The use of statins after hip surgery may not reduce pain levels or the need for opioid medications, according to a study published in the British Journal of Anaesthesia.
In this retrospective study, researchers compared pain outcomes data between adults taking statins (n=611) vs no statins (n=780) following elective hip replacement surgery that was performed using spinal anesthesia between 2005 and 2015.
During the initial 72 hours after elective hip surgery, patients taking statins vs no statins reported pain scores 0.07 higher (95% CI, -0.02, 0.17; P =.74). In addition, the median cumulative intravenous morphine equivalent opioid consumption in the first 72 hours after surgery was 56.5 mg (Q1, 35; Q3, 87.5) for patients taking statins vs 62.5 mg (Q1, 37.5; Q3, 96.9) for patients not taking statins (adjusted ratio of geometric means, 1.01 for statin users vs non-users). Both groups had equivalent opioid consumption, as indicated by the lack of superiority in both directions.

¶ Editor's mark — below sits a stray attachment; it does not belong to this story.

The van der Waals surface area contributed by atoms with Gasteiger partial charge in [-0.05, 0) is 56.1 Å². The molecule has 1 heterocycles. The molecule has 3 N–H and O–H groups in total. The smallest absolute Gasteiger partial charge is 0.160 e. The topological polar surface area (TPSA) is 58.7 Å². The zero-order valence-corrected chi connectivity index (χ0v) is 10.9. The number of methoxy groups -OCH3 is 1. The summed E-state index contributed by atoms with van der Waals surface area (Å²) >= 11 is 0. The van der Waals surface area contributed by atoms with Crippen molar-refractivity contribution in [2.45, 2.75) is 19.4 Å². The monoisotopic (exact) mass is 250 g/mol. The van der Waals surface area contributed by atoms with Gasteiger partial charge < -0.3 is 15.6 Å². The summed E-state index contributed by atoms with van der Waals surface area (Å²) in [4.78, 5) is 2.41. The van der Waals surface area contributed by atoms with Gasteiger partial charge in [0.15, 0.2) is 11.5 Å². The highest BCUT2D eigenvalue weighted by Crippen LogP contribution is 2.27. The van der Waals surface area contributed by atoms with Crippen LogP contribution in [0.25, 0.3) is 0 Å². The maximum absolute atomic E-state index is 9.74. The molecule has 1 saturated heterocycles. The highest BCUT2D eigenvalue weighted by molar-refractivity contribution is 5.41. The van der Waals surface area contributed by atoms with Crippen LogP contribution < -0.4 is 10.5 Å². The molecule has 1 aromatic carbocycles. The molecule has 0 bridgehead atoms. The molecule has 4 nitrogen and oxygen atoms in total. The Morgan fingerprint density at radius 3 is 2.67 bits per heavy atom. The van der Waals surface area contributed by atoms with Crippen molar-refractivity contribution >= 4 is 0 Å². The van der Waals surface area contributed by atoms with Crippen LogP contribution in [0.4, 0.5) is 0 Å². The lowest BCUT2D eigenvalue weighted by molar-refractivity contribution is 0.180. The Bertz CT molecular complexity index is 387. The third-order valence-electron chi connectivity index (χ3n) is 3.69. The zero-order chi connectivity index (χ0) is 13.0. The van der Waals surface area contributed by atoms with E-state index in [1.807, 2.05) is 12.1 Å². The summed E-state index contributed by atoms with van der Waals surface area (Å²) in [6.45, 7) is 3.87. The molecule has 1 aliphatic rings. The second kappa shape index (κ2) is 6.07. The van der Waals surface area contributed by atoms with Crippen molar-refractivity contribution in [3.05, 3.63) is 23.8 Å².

The retrospective nature of this study represents its primary limitation, as this design may have introduced confounders. Adjustment for intraoperative aesthetic components, such as total dose of opioid and methods of sedation, were not adjusted for in this analysis.
Despite that “statins have been suggested to aid in multimodal analgesia by attenuating postoperative inflammation,” this study reveals a clear lack of significant benefit with the use of these medications in a multimodal pain management strategy for hip surgery.
Saasouh W, Leung S, Yilmaz HO, et al. Are perioperative therapeutic doses of statins associated with postoperative pain and opioid consumption after hip surgery under spinal anaesthesia? Br J Anaesth. 2017;119(4):803-811.